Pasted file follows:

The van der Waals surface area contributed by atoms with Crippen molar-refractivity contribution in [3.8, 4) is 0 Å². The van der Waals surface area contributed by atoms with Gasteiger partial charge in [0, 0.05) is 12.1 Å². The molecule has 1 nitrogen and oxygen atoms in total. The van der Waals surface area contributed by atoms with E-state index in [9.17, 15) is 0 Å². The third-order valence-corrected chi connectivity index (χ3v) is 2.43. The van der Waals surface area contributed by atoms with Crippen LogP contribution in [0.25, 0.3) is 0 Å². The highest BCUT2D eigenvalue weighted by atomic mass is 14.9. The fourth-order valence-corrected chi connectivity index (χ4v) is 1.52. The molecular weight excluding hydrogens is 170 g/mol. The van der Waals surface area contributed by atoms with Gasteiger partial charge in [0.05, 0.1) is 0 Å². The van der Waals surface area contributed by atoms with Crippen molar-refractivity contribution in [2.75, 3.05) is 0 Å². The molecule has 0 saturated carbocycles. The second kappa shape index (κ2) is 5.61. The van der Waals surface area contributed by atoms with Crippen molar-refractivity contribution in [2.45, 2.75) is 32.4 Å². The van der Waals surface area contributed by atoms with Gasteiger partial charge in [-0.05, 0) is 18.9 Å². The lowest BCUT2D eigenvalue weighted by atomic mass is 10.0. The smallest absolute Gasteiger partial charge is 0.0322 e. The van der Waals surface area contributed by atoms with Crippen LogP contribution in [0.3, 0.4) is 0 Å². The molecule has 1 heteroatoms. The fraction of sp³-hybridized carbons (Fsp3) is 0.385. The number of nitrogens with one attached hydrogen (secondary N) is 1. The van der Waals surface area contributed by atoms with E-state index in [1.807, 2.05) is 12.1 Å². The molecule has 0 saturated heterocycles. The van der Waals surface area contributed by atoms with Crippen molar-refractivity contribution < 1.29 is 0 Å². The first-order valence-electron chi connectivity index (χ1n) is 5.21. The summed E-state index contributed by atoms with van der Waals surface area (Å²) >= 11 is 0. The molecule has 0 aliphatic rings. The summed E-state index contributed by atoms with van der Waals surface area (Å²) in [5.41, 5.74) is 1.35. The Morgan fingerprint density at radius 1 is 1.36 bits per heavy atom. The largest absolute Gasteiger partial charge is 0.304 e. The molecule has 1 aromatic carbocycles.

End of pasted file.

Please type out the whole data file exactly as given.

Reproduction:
The van der Waals surface area contributed by atoms with Crippen molar-refractivity contribution in [3.8, 4) is 0 Å². The van der Waals surface area contributed by atoms with Gasteiger partial charge in [0, 0.05) is 12.1 Å². The molecule has 1 nitrogen and oxygen atoms in total. The van der Waals surface area contributed by atoms with E-state index in [9.17, 15) is 0 Å². The third-order valence-corrected chi connectivity index (χ3v) is 2.43. The van der Waals surface area contributed by atoms with Crippen LogP contribution in [0.25, 0.3) is 0 Å². The highest BCUT2D eigenvalue weighted by atomic mass is 14.9. The fourth-order valence-corrected chi connectivity index (χ4v) is 1.52. The molecular weight excluding hydrogens is 170 g/mol. The van der Waals surface area contributed by atoms with Gasteiger partial charge in [0.05, 0.1) is 0 Å². The van der Waals surface area contributed by atoms with Crippen molar-refractivity contribution in [2.75, 3.05) is 0 Å². The molecule has 0 saturated carbocycles. The second kappa shape index (κ2) is 5.61. The van der Waals surface area contributed by atoms with Crippen molar-refractivity contribution in [2.45, 2.75) is 32.4 Å². The van der Waals surface area contributed by atoms with Gasteiger partial charge in [-0.05, 0) is 18.9 Å². The lowest BCUT2D eigenvalue weighted by atomic mass is 10.0. The smallest absolute Gasteiger partial charge is 0.0322 e. The van der Waals surface area contributed by atoms with Crippen LogP contribution in [0.3, 0.4) is 0 Å². The molecule has 1 heteroatoms. The fraction of sp³-hybridized carbons (Fsp3) is 0.385. The number of nitrogens with one attached hydrogen (secondary N) is 1. The van der Waals surface area contributed by atoms with E-state index in [1.807, 2.05) is 12.1 Å². The molecule has 0 saturated heterocycles. The van der Waals surface area contributed by atoms with Crippen molar-refractivity contribution < 1.29 is 0 Å². The first-order valence-electron chi connectivity index (χ1n) is 5.21. The summed E-state index contributed by atoms with van der Waals surface area (Å²) >= 11 is 0. The molecule has 0 aliphatic rings. The summed E-state index contributed by atoms with van der Waals surface area (Å²) in [5.41, 5.74) is 1.35. The Morgan fingerprint density at radius 1 is 1.36 bits per heavy atom. The largest absolute Gasteiger partial charge is 0.304 e. The molecule has 1 aromatic carbocycles.